Connecticut residents may remember hearing about an Amtrak passenger train crash that killed two people and injured more than 90 others. It occurred on the morning of Feb. 4, 2018, in the city of Cayce, South Carolina. The Miami-bound train collided with a parked freight train at 53 mph after the conductor forgot to move the switch to keep it on the main track. The Amtrak train’s conductor and engineer were killed.
The National Transportation Safety Board investigated the crash and released its report on Sept. 30, 2019. It found that CSX Transportation, which employed the conductor who didn’t move the switch, was installing a positive train control system and that it suspended the ordinary system of track signals as a result. Yet the CSX, according to the NTSB, failed to account for the risks that came with suspending this system.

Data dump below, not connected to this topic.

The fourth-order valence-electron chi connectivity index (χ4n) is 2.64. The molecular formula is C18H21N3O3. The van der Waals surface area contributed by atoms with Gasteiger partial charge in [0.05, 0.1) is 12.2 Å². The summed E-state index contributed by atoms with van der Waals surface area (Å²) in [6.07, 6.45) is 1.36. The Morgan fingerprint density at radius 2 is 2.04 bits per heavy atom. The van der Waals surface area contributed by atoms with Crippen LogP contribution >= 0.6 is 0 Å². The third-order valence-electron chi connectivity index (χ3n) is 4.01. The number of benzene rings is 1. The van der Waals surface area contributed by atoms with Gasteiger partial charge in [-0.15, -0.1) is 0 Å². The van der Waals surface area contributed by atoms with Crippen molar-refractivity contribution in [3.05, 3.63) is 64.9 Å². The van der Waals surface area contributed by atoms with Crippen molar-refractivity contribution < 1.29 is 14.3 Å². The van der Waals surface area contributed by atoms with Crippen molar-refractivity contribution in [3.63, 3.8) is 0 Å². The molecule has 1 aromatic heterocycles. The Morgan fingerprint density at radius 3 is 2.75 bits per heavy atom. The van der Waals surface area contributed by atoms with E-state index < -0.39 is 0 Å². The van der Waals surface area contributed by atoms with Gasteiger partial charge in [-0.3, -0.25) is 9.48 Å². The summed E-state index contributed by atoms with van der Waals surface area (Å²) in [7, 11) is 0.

The report also puts the blame on Amtrak for not conducting a risk assessment before the project suspended the signals. The Federal Railroad Administration was called out for not assessing the risk and mitigating it.
Amtrak, for its part, has stated that it will cooperate with the NTSB in carrying out the latter’s recommendations. The CSX has reported that it has made improvements to its rules and procedures surrounding signal suspensions.
In many train wrecks, railroad workers are injured through no fault of their own, in which case they may be able to recover economic and non-economic damages by filing FELA claims. FELA, or the Federal Employers Liability Act, was established to protect railroad workers in particular. Unlike with a workers’ compensation claim, those who file FELA claims must prove that the other side was negligent. For this and other reasons, victims may want a lawyer to assist them with the filing and negotiating process.